A first novel may be so rich and mature that its admirers fear its author has packed everything they had to offer into that one book. That’s how the Guardian judges thought in 1992 on giving their Children’s Award to Hilary McKay’s exuberant family comedy, The Exiles – only the second time a first novel had won the award. And when we met the author herself… well, she seemed so quiet, so self-effacing, with such a light, delicately enunciating voice… where had those vigorous, opinionated characters sprung from?
Hah! Her second novel, The Exiles at Home, won the Smarties Prize, and pressure from fans brought a third a few years later, The Exiles in Love, before she cried ‘Enough!’ In between and since, there have been more than 20 books overflowing with that same energy and humour, the same crisp dialogue and cool prose.
Now she may have found herself enmeshed in another trilogy. Last year that gem, Saffy’s Angel, won the Whitbread Children’s Award, and a sequel about Saffy’s brother is coming this September: Indigo’s Star. The atmosphere is recognisably McKay – good-naturedly crazy family, engagingly tough little sister, sharp, empathetic insight into her characters’ frailties – but although her work, while shunning sentimentality, is always touching, here is a seriousness, an extra tenderness, to make readers demand more.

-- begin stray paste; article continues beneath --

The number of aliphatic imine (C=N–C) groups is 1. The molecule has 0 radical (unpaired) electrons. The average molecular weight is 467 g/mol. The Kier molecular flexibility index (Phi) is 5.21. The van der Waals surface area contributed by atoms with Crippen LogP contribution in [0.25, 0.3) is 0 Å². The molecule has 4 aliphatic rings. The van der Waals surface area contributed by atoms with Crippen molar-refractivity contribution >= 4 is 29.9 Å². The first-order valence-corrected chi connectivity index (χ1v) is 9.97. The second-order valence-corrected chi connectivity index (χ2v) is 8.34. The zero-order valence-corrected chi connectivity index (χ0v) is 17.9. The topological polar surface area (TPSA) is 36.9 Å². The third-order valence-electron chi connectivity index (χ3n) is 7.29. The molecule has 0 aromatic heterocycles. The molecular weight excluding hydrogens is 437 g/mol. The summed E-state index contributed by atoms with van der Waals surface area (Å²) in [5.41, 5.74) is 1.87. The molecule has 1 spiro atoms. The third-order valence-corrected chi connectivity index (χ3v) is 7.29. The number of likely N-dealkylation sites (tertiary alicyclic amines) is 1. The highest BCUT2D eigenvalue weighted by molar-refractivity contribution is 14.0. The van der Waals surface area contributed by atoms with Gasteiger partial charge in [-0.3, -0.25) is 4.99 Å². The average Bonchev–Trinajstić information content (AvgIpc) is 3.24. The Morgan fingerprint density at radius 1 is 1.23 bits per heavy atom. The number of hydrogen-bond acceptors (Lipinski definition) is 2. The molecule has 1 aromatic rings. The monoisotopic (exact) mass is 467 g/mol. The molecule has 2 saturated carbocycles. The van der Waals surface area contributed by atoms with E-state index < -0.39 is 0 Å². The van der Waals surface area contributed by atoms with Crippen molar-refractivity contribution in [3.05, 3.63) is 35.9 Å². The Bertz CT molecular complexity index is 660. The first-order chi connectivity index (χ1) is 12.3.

However, she hates committing herself: a deliberately precise, self-aware writer (taking two years over her ‘real’ books), she shies away from publishing demands for samples, synopses and multi-book contracts. She seems both disciplined and unpredictable, fretting crossly over copy-editing interference in Indigo’s proof but often self-doubting and grateful for guidance – the highly experienced Chris Kloet, her first editor at Gollancz, remains a friend and mentor, and it was out of loyalty to her that when Penguin swallowed Gollancz but spat out Kloet she opted to go to Hodder.